The House from a 1903 postcard
Built / Designed For: Salkeld family
House & Family History: Originally built in the 13th century as a red sandstone towerhouse, Corby has been altered and added to many times during its long life; its current appearance is the result of early 19th century work by the architect Peter Nicholson. The Castle was sold in 1611 to Lord William Howard, third son of Thomas Howard, 4th Duke of Norfolk (executed for treason in 1572 by Elizabeth I), who added a two-storied L-shaped house onto the tower. Corby remained in the ownership of the Howard family until 1994, when Sir John Howard-Lawson, Bt. sold up to Edward Haughey. Corby is supposedly haunted by a ghost known as The Radiant Boy.
Collections: The principal contents of Corby Castle were sold in 1994 by Phillips of Scotland.
John Bernard (J.B.) Burke, published under the title of A Visitation of the Seats and Arms of the Noblemen and Gentlemen of Great Britain and Ireland, among other titles: Vol. I, p. 35, 1852.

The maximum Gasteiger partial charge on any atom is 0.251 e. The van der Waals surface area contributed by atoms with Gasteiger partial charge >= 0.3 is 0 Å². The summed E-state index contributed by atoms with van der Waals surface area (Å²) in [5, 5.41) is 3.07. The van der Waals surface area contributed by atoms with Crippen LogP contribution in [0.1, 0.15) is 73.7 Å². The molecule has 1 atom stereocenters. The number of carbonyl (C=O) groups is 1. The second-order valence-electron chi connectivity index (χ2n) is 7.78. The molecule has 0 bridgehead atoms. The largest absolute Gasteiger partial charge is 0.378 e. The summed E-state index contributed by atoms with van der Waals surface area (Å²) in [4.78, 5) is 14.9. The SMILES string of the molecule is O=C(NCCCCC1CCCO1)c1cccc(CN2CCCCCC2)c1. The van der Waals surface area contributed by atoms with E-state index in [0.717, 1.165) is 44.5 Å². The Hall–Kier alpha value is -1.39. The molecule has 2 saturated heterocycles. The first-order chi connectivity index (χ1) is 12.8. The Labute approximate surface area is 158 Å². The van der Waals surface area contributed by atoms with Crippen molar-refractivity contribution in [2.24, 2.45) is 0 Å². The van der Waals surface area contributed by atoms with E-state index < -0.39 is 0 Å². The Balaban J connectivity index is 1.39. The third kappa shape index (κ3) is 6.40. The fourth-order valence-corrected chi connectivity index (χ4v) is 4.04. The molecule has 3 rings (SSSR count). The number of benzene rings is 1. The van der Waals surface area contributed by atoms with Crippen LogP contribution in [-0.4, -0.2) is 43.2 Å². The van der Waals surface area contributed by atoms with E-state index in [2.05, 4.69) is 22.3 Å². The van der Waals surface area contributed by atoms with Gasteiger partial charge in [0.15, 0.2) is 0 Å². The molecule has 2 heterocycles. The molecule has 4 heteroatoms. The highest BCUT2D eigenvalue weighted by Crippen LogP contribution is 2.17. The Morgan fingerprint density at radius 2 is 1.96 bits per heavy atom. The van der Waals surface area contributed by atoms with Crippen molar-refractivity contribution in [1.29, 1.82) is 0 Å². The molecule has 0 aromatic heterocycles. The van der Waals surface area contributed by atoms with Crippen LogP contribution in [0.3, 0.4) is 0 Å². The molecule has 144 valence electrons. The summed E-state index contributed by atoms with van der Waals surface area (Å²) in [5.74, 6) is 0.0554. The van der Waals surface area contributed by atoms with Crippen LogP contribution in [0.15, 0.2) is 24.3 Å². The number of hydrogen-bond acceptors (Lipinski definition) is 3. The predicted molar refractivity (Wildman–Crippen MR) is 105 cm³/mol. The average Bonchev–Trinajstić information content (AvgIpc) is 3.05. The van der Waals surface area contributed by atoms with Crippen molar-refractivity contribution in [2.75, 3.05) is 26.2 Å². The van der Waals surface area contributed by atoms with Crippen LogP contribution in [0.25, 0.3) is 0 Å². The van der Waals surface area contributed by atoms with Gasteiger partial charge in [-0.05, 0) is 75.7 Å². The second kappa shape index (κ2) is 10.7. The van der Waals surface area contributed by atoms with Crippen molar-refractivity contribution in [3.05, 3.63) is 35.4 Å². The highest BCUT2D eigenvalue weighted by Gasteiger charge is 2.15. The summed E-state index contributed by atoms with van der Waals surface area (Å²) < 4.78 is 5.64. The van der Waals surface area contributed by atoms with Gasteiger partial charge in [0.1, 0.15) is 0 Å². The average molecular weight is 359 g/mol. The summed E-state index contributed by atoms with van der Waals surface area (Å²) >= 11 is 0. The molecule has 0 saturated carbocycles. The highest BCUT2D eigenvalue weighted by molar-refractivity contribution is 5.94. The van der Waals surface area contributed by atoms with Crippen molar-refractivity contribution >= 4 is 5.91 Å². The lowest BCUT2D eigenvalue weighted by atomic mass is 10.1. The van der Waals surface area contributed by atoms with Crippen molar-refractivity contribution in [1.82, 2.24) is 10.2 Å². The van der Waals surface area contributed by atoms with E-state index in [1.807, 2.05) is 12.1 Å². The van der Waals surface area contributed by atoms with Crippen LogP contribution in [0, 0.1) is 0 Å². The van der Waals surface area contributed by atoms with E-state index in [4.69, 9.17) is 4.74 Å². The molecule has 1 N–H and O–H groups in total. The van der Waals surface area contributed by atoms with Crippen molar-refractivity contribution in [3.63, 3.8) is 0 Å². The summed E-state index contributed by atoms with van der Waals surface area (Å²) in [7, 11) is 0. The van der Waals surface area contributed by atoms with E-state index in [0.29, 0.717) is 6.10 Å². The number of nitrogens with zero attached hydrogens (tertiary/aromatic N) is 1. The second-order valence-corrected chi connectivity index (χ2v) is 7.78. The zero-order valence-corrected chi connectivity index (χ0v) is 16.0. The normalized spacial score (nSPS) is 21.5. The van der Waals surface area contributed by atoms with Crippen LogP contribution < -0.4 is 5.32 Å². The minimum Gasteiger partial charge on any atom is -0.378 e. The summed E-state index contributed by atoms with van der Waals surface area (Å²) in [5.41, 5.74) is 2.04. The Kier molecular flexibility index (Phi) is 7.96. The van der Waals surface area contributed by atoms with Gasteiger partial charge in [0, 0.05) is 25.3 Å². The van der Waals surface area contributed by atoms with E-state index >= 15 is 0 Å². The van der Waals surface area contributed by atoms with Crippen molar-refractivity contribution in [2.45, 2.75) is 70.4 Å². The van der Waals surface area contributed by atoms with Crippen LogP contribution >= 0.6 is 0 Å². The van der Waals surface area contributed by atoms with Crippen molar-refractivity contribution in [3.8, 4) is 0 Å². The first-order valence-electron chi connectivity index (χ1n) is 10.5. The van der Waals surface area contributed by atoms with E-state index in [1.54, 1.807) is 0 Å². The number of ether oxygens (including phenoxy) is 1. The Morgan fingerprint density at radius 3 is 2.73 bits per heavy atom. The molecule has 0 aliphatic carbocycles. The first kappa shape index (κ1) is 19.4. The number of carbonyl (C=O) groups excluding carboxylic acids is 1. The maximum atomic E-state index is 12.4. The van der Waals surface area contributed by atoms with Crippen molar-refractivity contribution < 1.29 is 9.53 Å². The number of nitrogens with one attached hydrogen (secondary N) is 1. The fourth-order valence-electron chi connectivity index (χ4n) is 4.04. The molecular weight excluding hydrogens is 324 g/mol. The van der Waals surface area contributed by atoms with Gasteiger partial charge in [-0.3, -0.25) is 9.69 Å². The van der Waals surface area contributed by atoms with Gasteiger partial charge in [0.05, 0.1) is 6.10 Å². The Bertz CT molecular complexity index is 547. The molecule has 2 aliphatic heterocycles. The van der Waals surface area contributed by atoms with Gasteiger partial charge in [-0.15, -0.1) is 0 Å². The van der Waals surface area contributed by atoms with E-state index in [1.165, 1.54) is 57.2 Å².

John Preston (J.P.) Neale, published under the title of Views of the Seats of Noblemen and Gentlemen in England, Wales, Scotland, and Ireland, among other titles: 2.S. Vol. II, 1825.
Country Life: CXV, 92, 1954.
House Listed: Grade I
Park Listed: Grade I
Current Seat / Home of: Edward Haughey, since 1994.
Past Seat / Home of: Salkeld family, 13th-16th centuries. Lord William Howard, third son of the 4th Duke of Norfolk, 17th century; Howard family here from 1611 until 1994.
Current Ownership Type: Individual / Family Trust
Primary Current Ownership Use: Private Home
House Open to Public: No
Historic Houses Member: No